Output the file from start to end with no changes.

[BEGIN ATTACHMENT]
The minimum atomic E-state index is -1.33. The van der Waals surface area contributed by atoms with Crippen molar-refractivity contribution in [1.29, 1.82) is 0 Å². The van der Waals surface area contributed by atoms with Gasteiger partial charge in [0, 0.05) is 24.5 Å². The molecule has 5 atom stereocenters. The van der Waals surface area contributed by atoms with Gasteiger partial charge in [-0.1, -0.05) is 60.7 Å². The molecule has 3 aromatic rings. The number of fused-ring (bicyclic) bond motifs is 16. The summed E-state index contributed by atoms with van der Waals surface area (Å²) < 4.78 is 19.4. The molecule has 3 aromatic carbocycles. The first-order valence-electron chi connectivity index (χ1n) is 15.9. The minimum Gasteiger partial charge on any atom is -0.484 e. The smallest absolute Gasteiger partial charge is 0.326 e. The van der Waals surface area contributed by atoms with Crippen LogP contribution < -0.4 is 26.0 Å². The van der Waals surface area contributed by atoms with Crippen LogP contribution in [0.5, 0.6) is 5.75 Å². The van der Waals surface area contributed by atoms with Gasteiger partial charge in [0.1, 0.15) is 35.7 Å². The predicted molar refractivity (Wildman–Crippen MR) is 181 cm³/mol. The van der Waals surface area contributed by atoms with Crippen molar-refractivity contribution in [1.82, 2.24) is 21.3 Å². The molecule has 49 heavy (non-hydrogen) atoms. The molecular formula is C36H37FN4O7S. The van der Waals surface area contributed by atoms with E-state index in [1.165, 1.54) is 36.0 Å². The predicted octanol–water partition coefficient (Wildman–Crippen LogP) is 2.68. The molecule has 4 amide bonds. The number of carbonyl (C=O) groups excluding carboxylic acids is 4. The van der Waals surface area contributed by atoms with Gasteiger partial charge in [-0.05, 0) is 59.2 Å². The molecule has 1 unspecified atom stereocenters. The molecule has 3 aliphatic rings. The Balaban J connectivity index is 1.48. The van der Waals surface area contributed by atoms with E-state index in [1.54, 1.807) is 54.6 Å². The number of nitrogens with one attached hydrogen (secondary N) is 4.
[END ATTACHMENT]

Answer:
The minimum atomic E-state index is -1.33. The van der Waals surface area contributed by atoms with Crippen molar-refractivity contribution in [1.29, 1.82) is 0 Å². The van der Waals surface area contributed by atoms with Gasteiger partial charge in [0, 0.05) is 24.5 Å². The molecule has 5 atom stereocenters. The van der Waals surface area contributed by atoms with Gasteiger partial charge in [-0.1, -0.05) is 60.7 Å². The molecule has 3 aromatic rings. The number of fused-ring (bicyclic) bond motifs is 16. The summed E-state index contributed by atoms with van der Waals surface area (Å²) < 4.78 is 19.4. The molecule has 3 aromatic carbocycles. The first-order valence-electron chi connectivity index (χ1n) is 15.9. The minimum Gasteiger partial charge on any atom is -0.484 e. The smallest absolute Gasteiger partial charge is 0.326 e. The van der Waals surface area contributed by atoms with Crippen LogP contribution < -0.4 is 26.0 Å². The van der Waals surface area contributed by atoms with Crippen LogP contribution in [0.5, 0.6) is 5.75 Å². The van der Waals surface area contributed by atoms with Gasteiger partial charge in [0.1, 0.15) is 35.7 Å². The predicted molar refractivity (Wildman–Crippen MR) is 181 cm³/mol. The van der Waals surface area contributed by atoms with Crippen molar-refractivity contribution in [1.82, 2.24) is 21.3 Å². The molecule has 49 heavy (non-hydrogen) atoms. The molecular formula is C36H37FN4O7S. The van der Waals surface area contributed by atoms with E-state index in [1.165, 1.54) is 36.0 Å². The predicted octanol–water partition coefficient (Wildman–Crippen LogP) is 2.68. The molecule has 4 amide bonds. The number of carbonyl (C=O) groups excluding carboxylic acids is 4. The van der Waals surface area contributed by atoms with Gasteiger partial charge in [-0.05, 0) is 59.2 Å². The molecule has 1 unspecified atom stereocenters. The molecule has 3 aliphatic rings. The Balaban J connectivity index is 1.48. The van der Waals surface area contributed by atoms with E-state index in [1.54, 1.807) is 54.6 Å². The number of nitrogens with one attached hydrogen (secondary N) is 4.